“Urban greening through tree planting, green roofs, walls and other green infrastructure delivers social, health, economic and environmental benefits for our cities. In the City of Melbourne alone the value is estimated to be $700 million.
“Victorian cities can be readily re-natured to improve biodiversity and liveability, reduce the impacts of extreme weather events, such as heatwaves, and re-enchant Victorians with nature.
“There are more than three times the number of threatened species in our cities than rural areas, yet we continue to lose habitat for threatened species at an alarming rate.
“There’s an urgent need to protect existing green space and vegetation in our cities, which are currently poorly-protected and are being whittled away by big developments such as roads and gradual ‘death by 1000 cuts’.
“Government can facilitate more extensive industry uptake of Biodiversity Sensitive Urban Design (BSUD) by specifying BSUD principles in planning and building regulations.
“Schools and supporting community biodiversity partnerships have a big role to play reconnecting people with nature.
“There's a significant opportunity to work with Traditional Owners to develop a program around totem species for schools that builds habitat for species, generates knowledge and respect for Indigenous culture, delivers health and wellbeing benefits and STEM education opportunities for students.”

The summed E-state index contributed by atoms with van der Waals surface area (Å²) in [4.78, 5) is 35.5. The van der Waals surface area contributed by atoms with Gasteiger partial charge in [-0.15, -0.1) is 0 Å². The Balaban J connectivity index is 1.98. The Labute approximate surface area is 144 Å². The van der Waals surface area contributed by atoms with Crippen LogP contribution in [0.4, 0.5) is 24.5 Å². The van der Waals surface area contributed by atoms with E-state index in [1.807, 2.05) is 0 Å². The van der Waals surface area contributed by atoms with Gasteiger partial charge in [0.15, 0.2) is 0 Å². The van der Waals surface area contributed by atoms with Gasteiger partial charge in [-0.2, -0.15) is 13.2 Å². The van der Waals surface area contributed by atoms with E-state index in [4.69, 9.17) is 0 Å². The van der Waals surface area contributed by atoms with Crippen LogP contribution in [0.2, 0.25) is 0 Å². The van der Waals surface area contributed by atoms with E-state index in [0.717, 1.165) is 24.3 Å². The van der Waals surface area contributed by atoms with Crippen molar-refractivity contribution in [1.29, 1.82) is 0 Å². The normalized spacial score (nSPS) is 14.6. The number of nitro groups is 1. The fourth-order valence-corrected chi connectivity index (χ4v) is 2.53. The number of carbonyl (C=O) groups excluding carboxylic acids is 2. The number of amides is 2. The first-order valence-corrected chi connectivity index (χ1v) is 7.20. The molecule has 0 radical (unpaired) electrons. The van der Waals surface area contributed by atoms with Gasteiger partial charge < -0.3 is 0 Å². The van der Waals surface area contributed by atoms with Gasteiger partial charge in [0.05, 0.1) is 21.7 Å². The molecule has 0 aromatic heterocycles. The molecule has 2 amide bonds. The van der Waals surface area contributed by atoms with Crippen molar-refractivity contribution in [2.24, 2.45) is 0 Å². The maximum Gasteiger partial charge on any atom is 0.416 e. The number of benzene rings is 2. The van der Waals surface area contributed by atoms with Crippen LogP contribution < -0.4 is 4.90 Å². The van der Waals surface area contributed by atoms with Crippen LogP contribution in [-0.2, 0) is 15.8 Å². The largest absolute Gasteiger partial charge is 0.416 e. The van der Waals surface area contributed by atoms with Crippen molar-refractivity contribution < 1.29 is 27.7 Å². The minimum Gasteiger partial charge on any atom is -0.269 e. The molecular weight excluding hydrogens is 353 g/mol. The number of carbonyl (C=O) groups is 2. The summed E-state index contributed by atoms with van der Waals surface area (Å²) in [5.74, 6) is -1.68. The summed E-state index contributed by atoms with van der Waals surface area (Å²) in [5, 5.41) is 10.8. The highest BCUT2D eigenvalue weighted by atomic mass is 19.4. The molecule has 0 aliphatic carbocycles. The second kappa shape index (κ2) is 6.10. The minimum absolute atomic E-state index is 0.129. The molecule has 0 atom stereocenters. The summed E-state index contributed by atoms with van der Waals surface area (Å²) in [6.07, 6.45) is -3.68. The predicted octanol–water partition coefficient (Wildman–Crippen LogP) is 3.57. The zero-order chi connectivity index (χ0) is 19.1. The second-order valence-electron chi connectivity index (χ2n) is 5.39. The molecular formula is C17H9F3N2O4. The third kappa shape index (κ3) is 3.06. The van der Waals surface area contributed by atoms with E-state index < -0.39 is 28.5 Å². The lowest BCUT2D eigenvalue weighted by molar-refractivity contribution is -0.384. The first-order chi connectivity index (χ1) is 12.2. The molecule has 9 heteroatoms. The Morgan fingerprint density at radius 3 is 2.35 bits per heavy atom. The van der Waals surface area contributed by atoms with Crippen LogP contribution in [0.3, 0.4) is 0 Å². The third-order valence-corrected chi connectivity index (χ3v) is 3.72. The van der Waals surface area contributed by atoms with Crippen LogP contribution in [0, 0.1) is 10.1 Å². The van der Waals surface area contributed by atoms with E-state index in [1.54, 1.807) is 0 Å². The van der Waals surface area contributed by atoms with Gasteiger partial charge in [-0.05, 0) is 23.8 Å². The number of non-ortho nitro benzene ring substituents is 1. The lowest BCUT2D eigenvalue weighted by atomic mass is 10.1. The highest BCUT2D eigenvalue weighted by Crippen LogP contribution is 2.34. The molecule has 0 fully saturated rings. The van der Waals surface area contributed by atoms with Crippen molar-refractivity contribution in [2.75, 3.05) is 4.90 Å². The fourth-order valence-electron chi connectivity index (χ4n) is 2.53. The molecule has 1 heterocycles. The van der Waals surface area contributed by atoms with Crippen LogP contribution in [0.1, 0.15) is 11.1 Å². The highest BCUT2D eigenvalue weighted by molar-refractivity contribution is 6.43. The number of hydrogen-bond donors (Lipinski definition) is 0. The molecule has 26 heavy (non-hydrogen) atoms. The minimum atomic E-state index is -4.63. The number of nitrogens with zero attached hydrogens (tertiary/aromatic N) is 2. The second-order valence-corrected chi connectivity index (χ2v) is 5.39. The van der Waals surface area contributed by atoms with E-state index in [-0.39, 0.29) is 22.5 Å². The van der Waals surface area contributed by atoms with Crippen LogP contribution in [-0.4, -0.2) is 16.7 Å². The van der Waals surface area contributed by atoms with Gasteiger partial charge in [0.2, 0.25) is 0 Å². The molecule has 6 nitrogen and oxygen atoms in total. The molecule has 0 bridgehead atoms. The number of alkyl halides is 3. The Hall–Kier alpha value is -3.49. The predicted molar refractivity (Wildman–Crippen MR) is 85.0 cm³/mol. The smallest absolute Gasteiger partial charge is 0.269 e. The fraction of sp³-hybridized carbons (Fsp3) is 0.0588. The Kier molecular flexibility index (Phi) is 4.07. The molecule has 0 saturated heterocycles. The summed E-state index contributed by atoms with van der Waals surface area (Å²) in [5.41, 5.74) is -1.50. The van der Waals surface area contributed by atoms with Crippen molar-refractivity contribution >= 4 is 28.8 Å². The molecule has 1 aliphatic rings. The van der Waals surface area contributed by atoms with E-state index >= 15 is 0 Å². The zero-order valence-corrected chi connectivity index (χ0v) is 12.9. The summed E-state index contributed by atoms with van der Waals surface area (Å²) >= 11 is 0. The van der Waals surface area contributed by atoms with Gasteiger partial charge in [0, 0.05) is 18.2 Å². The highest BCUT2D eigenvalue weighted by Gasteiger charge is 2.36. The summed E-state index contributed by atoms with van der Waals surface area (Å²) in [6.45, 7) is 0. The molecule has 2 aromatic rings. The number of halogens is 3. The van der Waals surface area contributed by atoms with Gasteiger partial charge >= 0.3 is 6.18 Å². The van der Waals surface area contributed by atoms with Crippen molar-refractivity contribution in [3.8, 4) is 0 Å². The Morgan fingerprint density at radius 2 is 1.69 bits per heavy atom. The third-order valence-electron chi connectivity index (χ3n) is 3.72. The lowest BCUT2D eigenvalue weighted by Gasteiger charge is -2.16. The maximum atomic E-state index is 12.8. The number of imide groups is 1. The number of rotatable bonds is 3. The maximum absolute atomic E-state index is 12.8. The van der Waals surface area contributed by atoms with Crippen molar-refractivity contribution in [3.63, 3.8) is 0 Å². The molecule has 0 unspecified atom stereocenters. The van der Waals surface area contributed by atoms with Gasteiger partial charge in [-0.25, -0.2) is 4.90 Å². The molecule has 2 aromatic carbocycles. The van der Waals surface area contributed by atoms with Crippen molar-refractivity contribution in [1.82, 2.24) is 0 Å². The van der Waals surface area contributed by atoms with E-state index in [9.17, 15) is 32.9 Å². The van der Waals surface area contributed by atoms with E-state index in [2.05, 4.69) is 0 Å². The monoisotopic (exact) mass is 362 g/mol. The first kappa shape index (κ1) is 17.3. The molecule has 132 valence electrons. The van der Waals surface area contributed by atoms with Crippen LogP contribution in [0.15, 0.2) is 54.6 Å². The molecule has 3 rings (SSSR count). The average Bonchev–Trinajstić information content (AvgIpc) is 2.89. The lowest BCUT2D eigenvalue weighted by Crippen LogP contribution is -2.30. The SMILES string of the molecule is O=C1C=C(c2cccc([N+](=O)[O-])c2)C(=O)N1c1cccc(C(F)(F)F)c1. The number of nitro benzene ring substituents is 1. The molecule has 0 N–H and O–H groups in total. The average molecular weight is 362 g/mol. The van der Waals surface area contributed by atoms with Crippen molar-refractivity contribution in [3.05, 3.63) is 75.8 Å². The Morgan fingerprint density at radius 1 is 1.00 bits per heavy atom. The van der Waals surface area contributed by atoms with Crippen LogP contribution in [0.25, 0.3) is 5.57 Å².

Professor Sarah Bekessy leads the Interdisciplinary Conservation Science Research Group (ICON Science) at RMIT University, which uses interdisciplinary approaches to solve environmental problems. She is particularly passionate about bringing nature back into cities. Sarah is an ARC Future Fellow, leads projects in two National Environment Science Program Hubs and is the Chief Investigator on a European Commission-funded project investigating nature-based solutions for cities.
Professor David Hayward (0416 174 833 or firstname.lastname@example.org)
Topics: the Victorian economy, social service sector, social policy.
“The Victorian economy is growing at a sharp clip, on some measures at a faster rate than the rest of the country, driven partly by very highly population growth.
“Also important has been growth in health care and social assistance and infrastructure-driven construction.
“The strength of the economy in turn has left the budget in a strong position too, underpinned by fast growth in property market-based tax revenues.
“With the housing market now cooling, the budget is weakening and whoever wins the election is likely to have much less to spend than Treasurer Tim Pallas had when he took over.
“Here is one of the binds that the next government will have to tackle. The very high population growth is putting great pressure on the spending side of the budget, just at that moment when the revenues may not be there to pay for what is needed.
“A couple of questions from all this: governments are usually safe when the economy is booming, is this likely to be so this time round? If spending needs are rising yet revenues are falling, is this a good time to win an election?”
Professor David Hayward is an economist and Director of the Victorian Council of Social Service (VCOSS) RMIT Future Social Service Institute. He was previously the Dean of RMIT’s School of Global, Urban and Social Studies (2009 – 2016). He has undertaken extensive research around the funding of social services and social policy and is a regular media commentator on state politics and budgets.
LAW AND ORDER
Dr Michelle Noon (0433 810 910 or email@example.com)